Blog Master G

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Thursday, October 9th, 2003 · No Comments

When I got the news last week that my position at work was being eliminated, I was at first pissed off about it. The anger was quickly replaced, however, by a renewed feeling of liberation. I’ve spent the past week both excited and scared by what the future may bring.

As I wrote in the Your Space section of my Vassar application so many years ago in 1994 (could it be that that was nearly 10 years ago?), a blank slate excites and terrifies me; it represents infinite possibilities. As a lifelong writer, I’ve always had a love-hate relationship with writing, as I do with most other things about which I am passionate. I view this life change in much the same way. As a human, I am a creature of habit. I’m used to sitting at a desk 40 hours a week and earning a regular paycheck. But I’m sick of that. I want to break away from the status quo and feed this burning passion I was born with that tells me to venture out there and take risks in this world. We only live once and this life is ours to make it what we will.

During the past eight days of liberation, I’ve had a number of thoughts and ideas about what’s next. Perhaps it’s another job at Autodesk (not likely); maybe it’s expanding my consulting business by putting more time and energy into it; it could be another technology job here in San Francisco; perhaps it’s something entirely new in an entirely new place like Vermont. What if this is the time to move away from the comfort zone? To pursue that burning desire to create something that is my own and something that is good? I feel this powerful energy that’s somehow drawing me to someplace like Burlington to feed this inner-craving to get away from office life.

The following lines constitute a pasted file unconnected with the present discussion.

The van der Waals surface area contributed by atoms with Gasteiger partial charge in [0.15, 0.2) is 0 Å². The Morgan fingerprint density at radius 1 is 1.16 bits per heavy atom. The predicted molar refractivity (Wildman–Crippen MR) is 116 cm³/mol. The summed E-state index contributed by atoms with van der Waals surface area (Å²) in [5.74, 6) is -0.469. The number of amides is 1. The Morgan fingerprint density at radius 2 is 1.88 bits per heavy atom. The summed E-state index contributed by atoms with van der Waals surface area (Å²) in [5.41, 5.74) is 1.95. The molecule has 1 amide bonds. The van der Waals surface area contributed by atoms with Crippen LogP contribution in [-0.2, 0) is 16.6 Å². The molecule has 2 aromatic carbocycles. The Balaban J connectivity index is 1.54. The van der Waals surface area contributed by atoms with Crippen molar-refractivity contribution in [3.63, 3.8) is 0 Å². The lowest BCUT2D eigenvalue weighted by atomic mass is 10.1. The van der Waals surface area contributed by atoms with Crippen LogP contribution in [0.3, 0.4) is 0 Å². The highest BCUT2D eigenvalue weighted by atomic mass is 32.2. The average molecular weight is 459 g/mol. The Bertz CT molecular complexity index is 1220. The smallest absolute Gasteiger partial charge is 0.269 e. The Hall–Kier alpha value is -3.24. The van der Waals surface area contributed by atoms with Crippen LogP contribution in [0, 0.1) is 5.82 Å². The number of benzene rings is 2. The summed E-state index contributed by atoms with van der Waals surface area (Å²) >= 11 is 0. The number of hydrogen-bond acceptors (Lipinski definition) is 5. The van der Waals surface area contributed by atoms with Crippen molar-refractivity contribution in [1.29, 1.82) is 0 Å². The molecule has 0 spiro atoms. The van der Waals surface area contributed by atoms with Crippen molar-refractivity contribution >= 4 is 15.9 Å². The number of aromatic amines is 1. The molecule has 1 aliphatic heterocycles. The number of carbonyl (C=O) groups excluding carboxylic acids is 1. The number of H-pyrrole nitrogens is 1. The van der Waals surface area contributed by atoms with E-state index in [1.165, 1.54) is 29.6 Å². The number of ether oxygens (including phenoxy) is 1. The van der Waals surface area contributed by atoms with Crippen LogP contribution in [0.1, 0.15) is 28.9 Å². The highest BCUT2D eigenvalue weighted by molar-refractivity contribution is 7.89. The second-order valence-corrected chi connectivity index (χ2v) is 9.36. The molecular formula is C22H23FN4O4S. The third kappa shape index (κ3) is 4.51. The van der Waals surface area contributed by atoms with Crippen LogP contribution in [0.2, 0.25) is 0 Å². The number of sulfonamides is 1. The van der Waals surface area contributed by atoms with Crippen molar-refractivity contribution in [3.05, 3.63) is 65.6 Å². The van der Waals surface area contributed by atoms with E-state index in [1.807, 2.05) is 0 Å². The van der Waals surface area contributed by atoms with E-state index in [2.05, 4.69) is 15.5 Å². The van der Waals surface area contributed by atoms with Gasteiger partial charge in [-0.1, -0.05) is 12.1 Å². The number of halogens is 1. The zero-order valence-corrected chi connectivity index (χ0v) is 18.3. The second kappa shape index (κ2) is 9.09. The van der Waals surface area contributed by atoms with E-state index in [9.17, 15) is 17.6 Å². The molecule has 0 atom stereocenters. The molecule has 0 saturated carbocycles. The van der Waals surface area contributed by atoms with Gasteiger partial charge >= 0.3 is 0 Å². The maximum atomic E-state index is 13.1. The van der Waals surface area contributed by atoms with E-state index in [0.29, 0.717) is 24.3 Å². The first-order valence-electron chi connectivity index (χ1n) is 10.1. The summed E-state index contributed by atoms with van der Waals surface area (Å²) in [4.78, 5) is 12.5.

It’s stressful to think about all the details that come with such a major life change and possibly a big cross-country move. It’s hard not to get caught up in all the little details of not having a steady income beyond January — paying for food, car, shelter, health coverage — but I think it’s important to look beyond the minute and at the bigger picture of life.

Glenn put it best today when he wrote to me and Jen: “If you want to go, then go — enjoy the momentous rush of free will. You own your lives, and you have the financial freedom to do what you want — so just decide what you want and then work on details from there.”

Today while driving home across the Golden Gate Bridge I had a “momentous rush of free will” and inspiration: That one of our (Jen’s) ideas — to open a bed and breakfast in Vermont — makes perfect sense. It seems to be the union of many of our life goals: Run our own business; secure financial independence; own real estate; spend time together; leave cubicle life behind.

The details of anything can always be figured out, but sometimes the hardest part of life is setting a goal, figuring out what our dreams are, and making what we can only imagine real.

“Because nothing is as perfect as you can imagine it.”
– Chuck Palahnuik

Tags: anecdotes